"Allowing people who are pretty fresh out of school to get immediately immersed into the business is pretty special," Office of the Commissioner Fellow Crisitan Perez said. "I think it says a lot about the direction that MLB is going. I'm very happy and thankful for [senior director, front office and field staff diversity of the pipeline program] Tyrone Brooks and Renee Tirado and the entire staff for investing in the program."
The first day of the orientation was packed with a lineup of speakers who work for MLB to describe their positions and answer questions from the audience. Commissioner Rob Manfred started the orientation with a few brief words of advice for the inaugural class before a number of other MLB employees took the podium.
Monday afternoon was highlighted with a panel discussion that included Mets general manager Sandy Alderson, Yankees senior vice president and assistant GM Jean Afterman and Pirates assistant GM Kevan Graves.
"We thought it was about peeling back the layers so they get a sense of what goes on here at the Office of the Commissioner," Brooks said. "Get a chance to meet some of the people here, get a sense of what happens on a day-to-day standpoint here and just giving them another perspective in addition to what they are going to see at their club."
On Tuesday, the Fellows received lessons on Major League contracts, salary arbitration, Statcast™ and had a Q&A session with MLB senior vice president of international baseball development Kim Ng. At lunch, each Fellow met their mentor who was assigned to them based on the individuals' backgrounds in May. The mentors are located at the Office of the Commissioner, and the Fellows will be required to reach out every month to keep their advisors updated.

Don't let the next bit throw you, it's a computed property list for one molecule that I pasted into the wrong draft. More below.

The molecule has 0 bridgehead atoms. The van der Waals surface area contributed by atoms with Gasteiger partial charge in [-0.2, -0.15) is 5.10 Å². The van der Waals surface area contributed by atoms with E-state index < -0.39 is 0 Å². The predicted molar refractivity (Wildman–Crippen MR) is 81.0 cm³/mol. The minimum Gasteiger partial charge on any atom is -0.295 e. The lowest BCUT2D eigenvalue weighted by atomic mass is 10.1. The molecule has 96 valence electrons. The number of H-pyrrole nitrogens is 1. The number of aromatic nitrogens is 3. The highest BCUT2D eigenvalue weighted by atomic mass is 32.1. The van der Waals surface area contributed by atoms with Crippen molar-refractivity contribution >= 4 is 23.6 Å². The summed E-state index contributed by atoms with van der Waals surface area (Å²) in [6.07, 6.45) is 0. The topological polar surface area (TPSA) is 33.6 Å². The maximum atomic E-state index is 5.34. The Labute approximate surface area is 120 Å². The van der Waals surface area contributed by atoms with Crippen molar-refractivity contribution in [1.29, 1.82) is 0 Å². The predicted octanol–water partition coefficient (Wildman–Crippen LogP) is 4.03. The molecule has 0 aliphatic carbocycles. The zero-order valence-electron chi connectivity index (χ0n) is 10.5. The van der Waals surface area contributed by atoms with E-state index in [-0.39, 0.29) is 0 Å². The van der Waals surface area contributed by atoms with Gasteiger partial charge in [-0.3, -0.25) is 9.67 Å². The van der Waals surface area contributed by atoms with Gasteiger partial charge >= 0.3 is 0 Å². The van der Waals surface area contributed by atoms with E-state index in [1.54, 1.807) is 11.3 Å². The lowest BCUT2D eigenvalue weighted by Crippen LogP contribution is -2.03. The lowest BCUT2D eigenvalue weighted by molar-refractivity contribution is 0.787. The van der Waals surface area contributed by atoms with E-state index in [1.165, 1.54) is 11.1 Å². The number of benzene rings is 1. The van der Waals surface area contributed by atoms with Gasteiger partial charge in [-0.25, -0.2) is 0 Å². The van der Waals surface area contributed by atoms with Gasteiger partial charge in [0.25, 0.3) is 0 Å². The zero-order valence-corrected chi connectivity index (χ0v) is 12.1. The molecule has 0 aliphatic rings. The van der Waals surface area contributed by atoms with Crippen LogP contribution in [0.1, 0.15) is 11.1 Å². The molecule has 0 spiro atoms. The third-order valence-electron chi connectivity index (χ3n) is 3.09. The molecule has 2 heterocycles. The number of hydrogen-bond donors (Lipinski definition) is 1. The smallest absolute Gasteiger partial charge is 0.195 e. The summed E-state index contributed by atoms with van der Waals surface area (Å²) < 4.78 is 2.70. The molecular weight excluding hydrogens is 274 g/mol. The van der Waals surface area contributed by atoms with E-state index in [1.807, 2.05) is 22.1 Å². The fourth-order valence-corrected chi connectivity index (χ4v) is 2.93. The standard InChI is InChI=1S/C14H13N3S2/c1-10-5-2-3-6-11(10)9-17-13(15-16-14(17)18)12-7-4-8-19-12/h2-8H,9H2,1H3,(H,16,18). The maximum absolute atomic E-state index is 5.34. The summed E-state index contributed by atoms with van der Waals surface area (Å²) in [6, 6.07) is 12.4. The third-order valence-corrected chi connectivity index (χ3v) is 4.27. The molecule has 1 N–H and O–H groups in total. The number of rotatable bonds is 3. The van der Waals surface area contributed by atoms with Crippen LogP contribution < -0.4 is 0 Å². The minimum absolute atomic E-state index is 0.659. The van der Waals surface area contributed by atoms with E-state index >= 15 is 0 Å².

"It's something that we're excited about," Brooks said. "When you're in your own little cocoon within your organization, it's good that you continue to expand and build your network. And also just to have someone else who may have been in the same shoes as you having a chance to work at a club. It's good to have someone who knows exactly what they're dealing with when getting started."
The program guarantees each Fellow at least 18 months of employment for the MLB clubs and a minimum of three years for fellowships in the Office of the Commissioner. Once the 18-month period is done, the program will open back up to new candidates to start in the fall of 2020.
"Most of the internships and other fellowships are a year," Tirado said. "We wanted something with a little bit more legs to it that would allow a candidate more time to build out relationships in the sport."
The orientation will wrap up with a six-hour session on Tuesday before the Fellows fly back to their new respective cities to begin -- if they haven't already -- their new positions.
"Everybody's not going to make it, and that's OK," Tirado said. "But what I will promise them is that they will be exposed to a great experience in baseball, and if nothing else, they will leave with a phenomenal skill set that they will be able to leverage into whatever track they go professionally, whether it's inside or outside of MLB."
Mandy Bell is a reporter for MLB.com based in New York.